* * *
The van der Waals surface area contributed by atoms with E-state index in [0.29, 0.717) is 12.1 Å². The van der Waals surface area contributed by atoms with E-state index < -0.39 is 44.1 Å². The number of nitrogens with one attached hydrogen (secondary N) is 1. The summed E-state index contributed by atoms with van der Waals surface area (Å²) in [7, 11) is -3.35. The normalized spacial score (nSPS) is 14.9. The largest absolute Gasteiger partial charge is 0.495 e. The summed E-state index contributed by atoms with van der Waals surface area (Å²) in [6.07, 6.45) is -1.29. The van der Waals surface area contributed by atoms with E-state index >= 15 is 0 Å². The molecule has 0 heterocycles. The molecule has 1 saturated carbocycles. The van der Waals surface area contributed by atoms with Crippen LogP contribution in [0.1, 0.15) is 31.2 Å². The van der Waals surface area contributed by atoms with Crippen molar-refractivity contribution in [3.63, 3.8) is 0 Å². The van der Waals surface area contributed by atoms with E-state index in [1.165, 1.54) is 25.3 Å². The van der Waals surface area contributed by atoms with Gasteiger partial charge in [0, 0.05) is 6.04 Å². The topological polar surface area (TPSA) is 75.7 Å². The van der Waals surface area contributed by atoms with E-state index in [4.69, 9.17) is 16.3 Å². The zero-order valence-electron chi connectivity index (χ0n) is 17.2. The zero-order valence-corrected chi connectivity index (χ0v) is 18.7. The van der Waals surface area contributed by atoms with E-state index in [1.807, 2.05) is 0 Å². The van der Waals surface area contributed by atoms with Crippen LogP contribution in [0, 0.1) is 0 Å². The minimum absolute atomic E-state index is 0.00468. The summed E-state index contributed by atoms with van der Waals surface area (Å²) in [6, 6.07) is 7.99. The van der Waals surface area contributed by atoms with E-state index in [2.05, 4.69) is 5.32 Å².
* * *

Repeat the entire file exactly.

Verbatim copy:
The van der Waals surface area contributed by atoms with E-state index in [0.29, 0.717) is 12.1 Å². The van der Waals surface area contributed by atoms with E-state index < -0.39 is 44.1 Å². The number of nitrogens with one attached hydrogen (secondary N) is 1. The summed E-state index contributed by atoms with van der Waals surface area (Å²) in [7, 11) is -3.35. The normalized spacial score (nSPS) is 14.9. The largest absolute Gasteiger partial charge is 0.495 e. The summed E-state index contributed by atoms with van der Waals surface area (Å²) in [6.07, 6.45) is -1.29. The van der Waals surface area contributed by atoms with E-state index >= 15 is 0 Å². The molecule has 0 heterocycles. The molecule has 1 saturated carbocycles. The van der Waals surface area contributed by atoms with Crippen LogP contribution in [0.1, 0.15) is 31.2 Å². The van der Waals surface area contributed by atoms with Crippen molar-refractivity contribution in [3.63, 3.8) is 0 Å². The van der Waals surface area contributed by atoms with E-state index in [1.165, 1.54) is 25.3 Å². The van der Waals surface area contributed by atoms with Gasteiger partial charge in [0, 0.05) is 6.04 Å². The topological polar surface area (TPSA) is 75.7 Å². The van der Waals surface area contributed by atoms with E-state index in [4.69, 9.17) is 16.3 Å². The zero-order valence-electron chi connectivity index (χ0n) is 17.2. The zero-order valence-corrected chi connectivity index (χ0v) is 18.7. The van der Waals surface area contributed by atoms with E-state index in [1.807, 2.05) is 0 Å². The van der Waals surface area contributed by atoms with Crippen LogP contribution in [0, 0.1) is 0 Å². The minimum absolute atomic E-state index is 0.00468. The summed E-state index contributed by atoms with van der Waals surface area (Å²) in [6, 6.07) is 7.99. The van der Waals surface area contributed by atoms with E-state index in [2.05, 4.69) is 5.32 Å².